How NOT to Graft a ‘Family’ Apple Tree (#EpicFail)

Feature image: a grafted family tree

This time last year, I came up with a Cunning Plan. Regular readers may remember it – I’d found an apple rootstock at work that had thrown off its scion and grown four stems of its own, so I thought I’d turn it into a multi-variety ‘family tree‘, by grafting onto the three strongest stems, whilst – and here was the clever bit – leaving the fourth, rather spindly stem to grow on a bit so it would be strong enough for grafting onto this year.

Here’s a pic of the newly-grafted treeling1If ‘treeling’ isn’t a word, then it jolly well ought to be.:

Can anyone spot – or guess – where I went badly wrong? I’ll give you a minute to have a think about it…

{tuneless whistling}

Well, I wish I’d taken a few more minutes to think about it before I started grafting, because then I might have realised my rather obvious (and with the benefit of hindsight, it really is perfectly obvious) error. Remember yon spindly stem that I’d left to grow on a bit? Well, that’s exactly what it did. And – although you can’t quite make it out from the angle that I took the pic from – because it was the lowest placed stem of the four, it diverted pretty much all the water and nutrients – not to mention the photosynthates it was producing in its own leaves – away from the three scions and gobbled them all up for itself.2D’OH!!!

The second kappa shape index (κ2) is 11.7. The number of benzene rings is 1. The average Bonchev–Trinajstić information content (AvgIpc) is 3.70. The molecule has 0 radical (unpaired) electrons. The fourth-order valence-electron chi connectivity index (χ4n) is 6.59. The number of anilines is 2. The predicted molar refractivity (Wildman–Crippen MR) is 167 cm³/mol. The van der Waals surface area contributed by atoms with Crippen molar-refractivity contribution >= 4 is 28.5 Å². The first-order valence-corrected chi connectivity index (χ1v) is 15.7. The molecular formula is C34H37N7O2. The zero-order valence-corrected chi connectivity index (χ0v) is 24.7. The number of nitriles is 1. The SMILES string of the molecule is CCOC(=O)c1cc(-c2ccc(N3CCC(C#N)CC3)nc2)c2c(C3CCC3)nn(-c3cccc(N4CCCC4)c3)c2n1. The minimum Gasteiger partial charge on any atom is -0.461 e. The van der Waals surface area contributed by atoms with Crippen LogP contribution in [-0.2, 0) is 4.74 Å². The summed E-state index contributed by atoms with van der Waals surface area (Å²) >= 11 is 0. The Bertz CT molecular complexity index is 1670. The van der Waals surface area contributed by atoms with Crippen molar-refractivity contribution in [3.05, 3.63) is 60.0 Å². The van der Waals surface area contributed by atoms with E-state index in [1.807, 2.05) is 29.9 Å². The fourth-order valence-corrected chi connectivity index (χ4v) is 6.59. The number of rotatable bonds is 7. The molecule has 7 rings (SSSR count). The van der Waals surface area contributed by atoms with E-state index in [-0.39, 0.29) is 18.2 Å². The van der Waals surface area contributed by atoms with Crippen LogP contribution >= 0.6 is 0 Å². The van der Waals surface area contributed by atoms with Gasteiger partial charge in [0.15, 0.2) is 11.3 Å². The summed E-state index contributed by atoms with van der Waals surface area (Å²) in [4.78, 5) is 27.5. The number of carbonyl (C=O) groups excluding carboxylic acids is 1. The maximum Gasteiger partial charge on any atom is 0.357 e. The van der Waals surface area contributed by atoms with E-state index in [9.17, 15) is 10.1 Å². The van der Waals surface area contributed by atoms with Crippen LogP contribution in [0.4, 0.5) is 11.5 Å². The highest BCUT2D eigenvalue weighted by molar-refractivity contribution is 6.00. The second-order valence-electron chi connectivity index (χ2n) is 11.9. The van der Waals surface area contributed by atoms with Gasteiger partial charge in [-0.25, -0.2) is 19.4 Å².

One healthy rootstock stem, three dead scions…

End result: three failed scions, one vigorous stem of rootstock. And no ‘family tree’ for me. Sad / embarrassed face emoji.

There are a couple of other reasons why the whole thing was probably doomed to failure. The main one being that, by grafting three scions onto that fairly short M27 (or possibly M9) stem, even if they had taken, I would have ended up with an odd, multi-stem bush rather than a tree. And who knows whether they would have grown evenly anyway. I have to admit, I just grabbed three scions from what was left at the end of the grafting session at work, without researching them to see if any of the varieties I’d used would have been a lot more vigorous than the others, leading to a multi-stem bush that was badly unbalanced to boot.

But hey, it’s a lesson learned, and all is not lost. I might just try to stool that M27 stem and generate some more rootstocks from it in future. Or, if I don’t get around to trying that, then it’s all good compost material.

“Oh no! What about your family tree project?” I hear (probably / absolutely) nobody cry. Fear not, it shall return! This year, as I’ve mentioned a couple of times before, I’ll be having a go at setting up a family tree properly, by cleft-grafting onto the main branches of an out-grown MM106 rootstock on the Plot #79 orchard. Watch this space for updates.

How about you? Any hilarious grafting blunders to share? Or have you always enjoyed a 100% success rate? Please feel free to commiserate or gloat, as you see fit, via the comments.


  • 1
    If ‘treeling’ isn’t a word, then it jolly well ought to be.
  • 2

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